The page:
Target Market - Customer ResearchThe Target Market is the groupings of consumers or businesses most likely topurchase your products or services. The first group you plan to target is yourPrimary Target Market; the second is your Secondary Target Market. It is veryimportant that you understand your target markets after all, these are thecustomers you need to keep happy!Consumer MarketsBusiness MarketsWho is the customer? (Provideboth the description and theinformation in this section.) Age Gender Income Family StatusBe sure to include how manycustomers there are in eachgrouping. Industry Type Size of Customer Annual SalesEstimate the number of companiesusing directories or Yellow Pages.Where is the customer?The geography of business toTarget the geographic radius ofyour customer base by city, region business markets tends to be largerthan consumer markets.province or country.When do they buy?Is there a particularly busy season If you are selling to seasonalfor your product or service?businesses, the timing can beeverything. (e.g. wholesaling)What do they buy? Necessity Luxury Item High involvement/Big ticket Low involvement/consumable Inventory Item(e.g. item that is resold) Capital Item Consumable ItemWhy do they buy?How does your product or servicehelp the consumer?How does your product enhancethe performance of the customers’business?How much do they buy?Determine how much is spent onyour product by your customers.Estimate the commercialexpenditure by the industries inyour target area.Note: If you are using indirect distribution, it may be necessary to describe both yourcustome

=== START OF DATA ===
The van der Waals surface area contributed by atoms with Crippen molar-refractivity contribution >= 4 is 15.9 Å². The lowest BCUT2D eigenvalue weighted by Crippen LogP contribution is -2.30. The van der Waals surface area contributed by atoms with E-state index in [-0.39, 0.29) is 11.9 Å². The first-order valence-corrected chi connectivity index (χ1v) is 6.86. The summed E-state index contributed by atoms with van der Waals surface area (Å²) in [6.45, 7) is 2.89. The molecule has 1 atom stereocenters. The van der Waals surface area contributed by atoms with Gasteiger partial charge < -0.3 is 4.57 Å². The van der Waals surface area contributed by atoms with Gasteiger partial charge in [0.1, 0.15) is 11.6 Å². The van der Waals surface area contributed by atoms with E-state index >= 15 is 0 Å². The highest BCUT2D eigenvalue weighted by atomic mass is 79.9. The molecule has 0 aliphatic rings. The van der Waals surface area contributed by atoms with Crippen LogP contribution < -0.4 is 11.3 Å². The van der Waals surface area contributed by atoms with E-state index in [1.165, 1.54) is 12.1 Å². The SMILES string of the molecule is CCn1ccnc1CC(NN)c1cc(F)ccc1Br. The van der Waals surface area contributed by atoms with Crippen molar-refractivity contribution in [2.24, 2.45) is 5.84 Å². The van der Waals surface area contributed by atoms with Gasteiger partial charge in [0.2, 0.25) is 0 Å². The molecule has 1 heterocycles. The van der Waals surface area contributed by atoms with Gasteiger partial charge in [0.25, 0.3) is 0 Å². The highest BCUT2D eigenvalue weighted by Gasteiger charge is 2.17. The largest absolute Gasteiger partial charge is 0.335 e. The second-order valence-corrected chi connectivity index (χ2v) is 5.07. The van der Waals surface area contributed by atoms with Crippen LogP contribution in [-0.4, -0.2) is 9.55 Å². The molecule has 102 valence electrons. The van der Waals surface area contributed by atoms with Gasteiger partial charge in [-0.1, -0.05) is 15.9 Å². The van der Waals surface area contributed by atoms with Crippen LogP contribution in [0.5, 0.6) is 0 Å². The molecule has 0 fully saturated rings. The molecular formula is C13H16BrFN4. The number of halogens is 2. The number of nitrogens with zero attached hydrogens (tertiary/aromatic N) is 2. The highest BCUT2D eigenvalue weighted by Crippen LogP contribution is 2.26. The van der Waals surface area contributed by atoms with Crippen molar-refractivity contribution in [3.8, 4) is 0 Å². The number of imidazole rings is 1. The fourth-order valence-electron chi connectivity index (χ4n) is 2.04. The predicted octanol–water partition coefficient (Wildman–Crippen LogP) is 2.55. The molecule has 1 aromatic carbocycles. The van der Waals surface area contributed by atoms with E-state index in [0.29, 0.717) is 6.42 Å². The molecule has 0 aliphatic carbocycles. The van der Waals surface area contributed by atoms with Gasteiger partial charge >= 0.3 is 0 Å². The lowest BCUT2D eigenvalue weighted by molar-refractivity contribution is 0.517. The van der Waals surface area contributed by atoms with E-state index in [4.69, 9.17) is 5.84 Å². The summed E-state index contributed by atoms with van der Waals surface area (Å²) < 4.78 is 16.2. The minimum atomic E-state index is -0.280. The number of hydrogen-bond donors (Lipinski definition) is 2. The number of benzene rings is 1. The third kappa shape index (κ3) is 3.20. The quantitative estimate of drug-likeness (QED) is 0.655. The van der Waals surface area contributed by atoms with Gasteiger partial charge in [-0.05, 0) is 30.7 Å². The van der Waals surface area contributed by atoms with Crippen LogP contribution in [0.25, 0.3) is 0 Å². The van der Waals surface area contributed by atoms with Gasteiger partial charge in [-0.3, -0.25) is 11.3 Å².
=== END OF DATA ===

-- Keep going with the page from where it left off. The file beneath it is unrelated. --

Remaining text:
Business Planning and Financial Forecasting: A Guide for Business Start-Up. This web-based guide is available on Small Business BC’s website by clicking on Small Business Guides at www.smallbusinessbc.ca. For all your other business information needs go to British Columbia’s award-winning resource centre for business information and planning tools. Small Business BC Suite 82, 601 West .